CLARKSTON, Ga. — Koei Howell remembers being told as a child not to open an electric battery.
“It was one of those safety things,” he said.
During three weeks in May, however, Howell, a student at Georgia State University’s Perimeter College did just that. The applied mathematics student not only took batteries apart, he and fellow students Dorcelle Lotemo, Seifedin Mohammed and Femi Taiwo built several different varieties of batteries out of apples, limes and garlic to prove that anything can become a battery.
(The homemade batteries worked, with the lime battery the most successful of the bunch.)
Their experiment, “Electrochemistry and Battery Technology” was part of the Peach State Louis Stokes Alliance for Minority Participation (PSLSAMP) Summer Bridge program. This summer, 17 Perimeter LSAMP students worked on a variety of research projects led by Perimeter College science faculty and staff. Students attempted to replicate — or debunk — the results of prior research through experimentation and data analysis. Projects included studying environmental factors affecting spore germination of fern species; measuring sugar content in fruit and soft drinks and studying E. coli bacteria, among others.
Faizon Williams, a computer science student, worked on tracking and recording birdsong in an urban setting. His research project, “Investigating the Effects of Environmental Noise on Bird Song — Part 3: A Continuous Comparison of Different Bird Species, was led by Perimeter College biology professor Diane Lahaise.
Williams said he learned a lot about research techniques while studying the bird song.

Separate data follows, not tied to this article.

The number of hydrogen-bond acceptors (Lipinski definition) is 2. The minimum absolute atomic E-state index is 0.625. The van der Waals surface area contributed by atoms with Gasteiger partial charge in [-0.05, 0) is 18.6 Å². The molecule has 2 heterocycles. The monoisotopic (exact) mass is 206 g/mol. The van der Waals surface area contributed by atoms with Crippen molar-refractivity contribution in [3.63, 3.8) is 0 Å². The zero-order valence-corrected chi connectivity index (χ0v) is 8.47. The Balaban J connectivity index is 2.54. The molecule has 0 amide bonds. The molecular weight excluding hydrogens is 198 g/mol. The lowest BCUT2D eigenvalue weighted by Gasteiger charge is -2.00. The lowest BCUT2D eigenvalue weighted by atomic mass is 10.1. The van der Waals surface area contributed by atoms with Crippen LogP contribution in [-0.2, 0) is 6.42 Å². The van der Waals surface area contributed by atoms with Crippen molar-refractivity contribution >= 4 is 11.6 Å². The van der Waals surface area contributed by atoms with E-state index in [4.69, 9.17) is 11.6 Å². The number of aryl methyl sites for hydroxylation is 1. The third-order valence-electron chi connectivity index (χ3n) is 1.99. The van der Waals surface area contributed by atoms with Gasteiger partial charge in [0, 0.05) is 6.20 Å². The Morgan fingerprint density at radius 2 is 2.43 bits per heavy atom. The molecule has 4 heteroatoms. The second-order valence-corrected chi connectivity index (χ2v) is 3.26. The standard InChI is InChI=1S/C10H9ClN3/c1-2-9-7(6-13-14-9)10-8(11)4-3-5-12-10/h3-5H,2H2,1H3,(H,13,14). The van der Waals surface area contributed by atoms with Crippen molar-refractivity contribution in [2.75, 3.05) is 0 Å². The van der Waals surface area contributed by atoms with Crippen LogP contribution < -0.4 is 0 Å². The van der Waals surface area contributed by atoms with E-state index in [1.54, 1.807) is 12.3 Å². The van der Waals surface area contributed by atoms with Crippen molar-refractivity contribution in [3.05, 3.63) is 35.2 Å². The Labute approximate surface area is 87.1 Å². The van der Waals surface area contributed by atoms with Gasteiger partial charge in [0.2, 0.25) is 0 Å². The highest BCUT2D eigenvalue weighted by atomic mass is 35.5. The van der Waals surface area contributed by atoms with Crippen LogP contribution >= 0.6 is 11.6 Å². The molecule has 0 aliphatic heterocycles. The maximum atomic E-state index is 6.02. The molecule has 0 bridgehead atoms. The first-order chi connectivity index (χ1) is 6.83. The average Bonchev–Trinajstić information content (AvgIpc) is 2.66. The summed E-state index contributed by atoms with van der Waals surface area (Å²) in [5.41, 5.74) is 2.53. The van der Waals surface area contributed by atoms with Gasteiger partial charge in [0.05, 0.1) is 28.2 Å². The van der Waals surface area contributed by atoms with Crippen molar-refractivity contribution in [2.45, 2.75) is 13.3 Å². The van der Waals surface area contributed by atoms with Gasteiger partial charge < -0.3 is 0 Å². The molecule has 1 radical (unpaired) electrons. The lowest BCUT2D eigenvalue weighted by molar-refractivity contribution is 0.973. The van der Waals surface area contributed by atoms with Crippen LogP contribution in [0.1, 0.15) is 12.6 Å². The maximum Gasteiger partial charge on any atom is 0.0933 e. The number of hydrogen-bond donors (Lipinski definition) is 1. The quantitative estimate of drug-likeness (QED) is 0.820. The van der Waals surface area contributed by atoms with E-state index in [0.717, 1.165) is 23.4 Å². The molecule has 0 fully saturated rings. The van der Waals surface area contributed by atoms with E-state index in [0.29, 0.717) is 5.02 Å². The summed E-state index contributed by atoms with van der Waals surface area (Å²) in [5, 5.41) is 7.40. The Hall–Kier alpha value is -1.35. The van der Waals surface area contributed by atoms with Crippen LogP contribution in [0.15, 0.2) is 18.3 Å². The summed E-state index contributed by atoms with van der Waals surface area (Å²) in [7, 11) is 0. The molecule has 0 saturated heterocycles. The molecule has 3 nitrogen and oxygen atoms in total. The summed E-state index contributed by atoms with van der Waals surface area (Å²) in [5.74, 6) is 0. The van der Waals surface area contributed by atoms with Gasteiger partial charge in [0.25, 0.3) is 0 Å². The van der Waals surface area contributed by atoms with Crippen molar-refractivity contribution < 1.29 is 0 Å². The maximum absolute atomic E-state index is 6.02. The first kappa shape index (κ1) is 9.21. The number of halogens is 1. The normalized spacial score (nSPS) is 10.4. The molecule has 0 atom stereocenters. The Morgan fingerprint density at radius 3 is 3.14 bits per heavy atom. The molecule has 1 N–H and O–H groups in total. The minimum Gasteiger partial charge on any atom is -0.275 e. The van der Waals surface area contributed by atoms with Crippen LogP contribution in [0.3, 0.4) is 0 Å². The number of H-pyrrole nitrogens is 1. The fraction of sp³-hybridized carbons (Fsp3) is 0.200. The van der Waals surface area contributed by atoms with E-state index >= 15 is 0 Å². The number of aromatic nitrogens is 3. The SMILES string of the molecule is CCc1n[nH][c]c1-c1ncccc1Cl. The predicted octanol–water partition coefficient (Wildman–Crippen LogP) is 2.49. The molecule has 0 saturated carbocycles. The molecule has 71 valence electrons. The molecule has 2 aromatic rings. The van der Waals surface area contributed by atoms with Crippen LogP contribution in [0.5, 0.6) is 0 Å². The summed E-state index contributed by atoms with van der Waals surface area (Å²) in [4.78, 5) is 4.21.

“What I hoped to learn is to how to think like a scientist — and how to apply their methods and theory to analyze data,” he said.
Williams, Howell, Lotemo, Mohammed and Taiwo are just the latest of 168 LSAMP students who have completed summer research projects since the program began in 2009. Margaret Major, LSAMP project director and associate biology professor, started The Summer Bridge program as a way to offer two-year students research opportunities. It is funded through a grant from the National Science Foundation.
“The importance of these research projects, is to provide Perimeter College students with the fundamental experience needed to perform research and hopefully encourage them to persist in their program of study,” Majors said. “They are taught the importance of a research design, how to collect and analyze data, and how to present data in an oral and poster formats at professional conferences. It’s an experience that two-year college students (normally) do not receive.”
The program’s effectiveness is underscored by Perimeter College graduates such as Gedeon Nyengele, who has continued research as an undergraduate and as a doctoral candidate. He was awarded a Graduate Fellowship (one of two electrical engineering recipients from Georgia Tech in 2017 — the other being Yash-yee Logan, another LSAMP alum) and was accepted into the electrical engineering doctoral programs at Stanford, University of California Berkeley, Carnegie Mellon and Georgia Tech. Nyengele now attends Stanford University and is fully funded for his five-year doctoral program.
“The early exposure to research through programs such as Summer Bridge and REUs (Research Experiences for Undergraduates) are the backbone of my current accomplishments,” said Nyengele. “People and are blown away by the many things I have accomplished through the LSAMP program (tutoring, mentorship, advising, research guidance),” he said. “There is no way I could have gotten here without those opportunities. They shaped me and turned me into the self-motivated and the independent researcher I am today.”